Aline & Valcour
Ostensibly an epistolary novel, Aline and Valcour actually combines genres, interweaving the adventure story, libertine novel, and the novel of feelings out of which emerges a unitary tale enlivened by complex and carefully nuanced characters. Turbulence and turpitude disrupt good peoples’ lives as libertines work evil schemes and incestuous designs upon the innocent and devout and they don’t stop with abduction and seduction; its protagonists face obstacles to love and harsh threats imposed by crime upon traditional morality and religion. Embedded within Aline and Valcour are sojourns in two exotic lands in Africa and the South Seas: Butua, a brutal cannibalistic dystopia, and Tamoé, a utopian paradise headed by a philosopher-king. In Butua, a brutal chief and priesthood rule over a cowed and doomed populace, and the most atrocious crimes are committed in broad daylight, while in Tamoé, happiness and prosperity flourish amidst benevolent anarchy. Sade infuses his novel with a sort of philosophical anthropology that prefig-
Sade’s inspirations for Aline and Valcour, which signal his ambition for what he subtitled “the philosophical novel,” include an array of novels in addition to Richardson’s epistolary Pamela, Rousseau’s best-selling Julie, Laclos’ Les liaisons dangereuses, Gulliver’s Travels, and Don Quixote. Aline and Valcour also owes a special debt to the ancient Roman poet Lucretius, whose Epicurean and materialist philosophy lends it a contemporary feel wholly missing from many 18th century novels.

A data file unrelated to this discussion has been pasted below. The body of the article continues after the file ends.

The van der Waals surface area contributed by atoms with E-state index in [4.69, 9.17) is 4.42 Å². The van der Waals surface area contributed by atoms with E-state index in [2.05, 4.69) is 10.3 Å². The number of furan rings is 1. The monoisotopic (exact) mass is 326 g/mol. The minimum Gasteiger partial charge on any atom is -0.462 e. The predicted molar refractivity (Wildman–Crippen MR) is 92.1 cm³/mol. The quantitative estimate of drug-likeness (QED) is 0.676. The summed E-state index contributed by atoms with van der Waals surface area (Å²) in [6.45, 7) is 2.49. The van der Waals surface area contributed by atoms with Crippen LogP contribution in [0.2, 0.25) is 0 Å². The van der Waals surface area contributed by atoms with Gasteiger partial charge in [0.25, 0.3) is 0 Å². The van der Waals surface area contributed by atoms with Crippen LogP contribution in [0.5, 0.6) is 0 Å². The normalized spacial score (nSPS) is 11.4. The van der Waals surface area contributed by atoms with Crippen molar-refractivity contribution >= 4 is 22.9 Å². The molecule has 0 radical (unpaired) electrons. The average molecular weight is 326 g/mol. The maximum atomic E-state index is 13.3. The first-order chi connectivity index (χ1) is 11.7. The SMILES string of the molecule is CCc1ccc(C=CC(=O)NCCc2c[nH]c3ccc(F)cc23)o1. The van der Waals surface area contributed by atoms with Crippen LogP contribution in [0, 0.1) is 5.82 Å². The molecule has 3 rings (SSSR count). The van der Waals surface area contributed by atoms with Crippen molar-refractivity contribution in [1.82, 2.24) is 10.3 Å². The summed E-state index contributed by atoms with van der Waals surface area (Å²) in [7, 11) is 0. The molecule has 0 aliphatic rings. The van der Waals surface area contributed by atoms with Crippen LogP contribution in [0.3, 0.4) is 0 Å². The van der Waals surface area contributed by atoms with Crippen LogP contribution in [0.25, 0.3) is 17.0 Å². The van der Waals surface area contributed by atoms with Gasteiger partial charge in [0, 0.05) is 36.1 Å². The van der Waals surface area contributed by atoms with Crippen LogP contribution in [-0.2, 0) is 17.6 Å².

Although not sexually explicit, Aline and Valcour shared the fate of Sade’s other works — banned in 1815, in 1825 it was entered onto the French government’s list of prohibited works. Published clandestinely, it was Man Ray’s favorite Sadean novel, and during WWII, the surrealist Radovan Ivšić traded half his library for a single copy. It did not appear in bookstores until after WWII, when Jean-Jacques Pauvert undertook publication of a new edition of Sade’s works and eventually succeeded in overcoming more than a century of censorship. It has remained continuously in print in France and today forms part of the first volume of the Pléiade edition. This is the very first rendering of the book into English since its publication in 1795.
Marquis de Sade, Aline & Valcour (2019)
Translated with an Introduction
by John Galbraith Simmons
& Jocelyne Geneviève Barque
Forthcoming December 2, 2019
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